- (1928– )Born in the Sardinian province of Sassari, Francesco Cossiga was active in the Democrazia Cristiana/Christian Democracy Party (DC) from his early teens, and, in 1958, he was elected to the Chamber of Deputies. Cossiga’s political career has been characterized by controversy. In 1964, he was the go-between during secret negotiations between his political patron, President Antonio Segni, and General Giovanni De Lorenzo, then head of the Italian Secret Service, who was later accused of plotting to overthrow the state. As a junior minister for defense in the late 1960s, Cossiga participated in the establishment of the so-called Gladio networks: secret groups of “patriots” who were supposed to organize and lead resistance to an eventual Soviet invasion of Italy. Many believe, however, that the real purpose of Gladio was to subvert a legitimately elected communist government in Italy; it has also been alleged that there was a link between Gladio and right-wing terrorism.Cossiga was given the important task of combating the Brigate Rosse/Red Brigades (BR) in 1976. His tenure as minister of the interior was generally successful until the March 1978 kidnapping and May 1978 murder of Aldo Moro. Police incompetence during the Moro affair inspired conspiracy theorists to suggest that Italy’s rightwing establishment and its allies in the U.S. Central Intelligence Agency (CIA) were content to see Moro, the architect of the compromesso storico with the Partito Comunista Italiano/Italian Communist Party (PCI), perish at the hands of his terrorist captors. In Cossiga’s defense, it should be stressed that the BR’s price for Moro’s life—political recognition—was regarded as an unacceptable demand by all the principal political parties except the Partito Socialista Italiano/Italian Socialist Party (PSI). Cossiga resigned after Moro’s death. In September 1979, President Alessandro Pertini asked him to form a government, which lasted for a year. In 1983, Cossiga moved from the Chamber of Deputies to the Senate and was immediately elected to the presidency of the upper chamber. In 1985, he became the eighth man to be elected president of the Republic. Just 57 years old, he was (and still is) the youngest man ever to hold the office.In the first five years of his presidency, Cossiga behaved with grave dignity; his deft handling of the 1987 government crisis was praised even by his political opponents. After the public disclosure of the Gladio networks in the fall of 1990, however, Cossiga took a more outspoken line: His esternazioni (“outbursts”) became famous. He also provoked a constitutional crisis by availing himself of his formal power to chair the Consiglio Superiore della Magistratura/ High Council of the Magistracy (CSM), the governing body of the Italian legal profession, and then using that position to block judicial investigations into Gladio. Cossiga’s antics were at least partly motivated by impatience at the inadequacies of the political system. He said in July 1991 that there was an “authentic and remarkable contradiction” between Italy’s extraordinary postwar economic success and the miserable failure of its political institutions and parties. Disgusted by the behavior of the government parties, Cossiga resigned on 25 April 1992, with three months of his mandate still to run. Since 1992, Cossiga has continued to play a maverick political role. In October 1998, when Romano Prodi was defeated in a confidence vote, Cossiga saved the Olive Tree government from dissolution when several of his allies crossed the floor of Parliament to form a new majority.See also Solo Plan.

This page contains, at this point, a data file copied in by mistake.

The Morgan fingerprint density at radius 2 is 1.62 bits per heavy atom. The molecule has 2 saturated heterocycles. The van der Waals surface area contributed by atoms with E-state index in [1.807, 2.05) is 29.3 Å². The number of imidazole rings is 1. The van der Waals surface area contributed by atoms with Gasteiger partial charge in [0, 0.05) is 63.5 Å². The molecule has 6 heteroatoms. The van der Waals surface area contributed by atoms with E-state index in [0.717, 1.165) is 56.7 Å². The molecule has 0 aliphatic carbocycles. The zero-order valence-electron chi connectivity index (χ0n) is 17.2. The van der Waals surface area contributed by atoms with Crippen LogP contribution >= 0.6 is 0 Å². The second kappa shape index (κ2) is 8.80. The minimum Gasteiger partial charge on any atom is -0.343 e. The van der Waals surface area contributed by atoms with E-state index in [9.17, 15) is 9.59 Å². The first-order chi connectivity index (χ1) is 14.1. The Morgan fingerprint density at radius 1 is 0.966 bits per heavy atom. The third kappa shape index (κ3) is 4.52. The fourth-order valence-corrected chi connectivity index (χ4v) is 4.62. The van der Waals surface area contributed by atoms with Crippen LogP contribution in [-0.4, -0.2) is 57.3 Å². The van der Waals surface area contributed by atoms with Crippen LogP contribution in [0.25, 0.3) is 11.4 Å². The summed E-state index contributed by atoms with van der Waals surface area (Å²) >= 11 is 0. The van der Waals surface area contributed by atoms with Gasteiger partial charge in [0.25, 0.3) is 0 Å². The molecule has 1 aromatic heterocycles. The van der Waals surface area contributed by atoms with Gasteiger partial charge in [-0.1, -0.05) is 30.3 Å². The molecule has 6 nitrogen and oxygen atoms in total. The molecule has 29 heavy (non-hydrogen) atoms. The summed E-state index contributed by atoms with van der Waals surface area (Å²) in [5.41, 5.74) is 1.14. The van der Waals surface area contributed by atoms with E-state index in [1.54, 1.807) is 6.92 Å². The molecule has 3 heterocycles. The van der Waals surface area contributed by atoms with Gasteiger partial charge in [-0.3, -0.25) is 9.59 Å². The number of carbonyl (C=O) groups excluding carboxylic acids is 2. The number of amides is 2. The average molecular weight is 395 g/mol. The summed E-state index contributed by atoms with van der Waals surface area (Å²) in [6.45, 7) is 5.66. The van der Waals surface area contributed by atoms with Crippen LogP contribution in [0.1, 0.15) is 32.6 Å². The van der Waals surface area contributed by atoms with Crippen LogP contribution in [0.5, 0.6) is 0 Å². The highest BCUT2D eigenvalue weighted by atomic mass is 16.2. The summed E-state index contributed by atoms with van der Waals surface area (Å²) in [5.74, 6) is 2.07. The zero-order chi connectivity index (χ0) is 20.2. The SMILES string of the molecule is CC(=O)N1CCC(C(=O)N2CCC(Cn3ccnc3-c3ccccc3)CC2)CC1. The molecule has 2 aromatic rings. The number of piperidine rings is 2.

Historical Dictionary of Modern Italy. Mark F. Gilbert & K. Robert Nilsson. 2007.
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Cossiga, Francesco — ► (n. 1928) Político italiano. Afiliado a la Democracia Cristiana en 1945, fue ministro de Administración Pública (1974 76) y de Interior (1976 78), y primer ministro (1979 80). Posteriormente, desempeñó los cargos de presidente del Senado (1983… … Enciclopedia Universal
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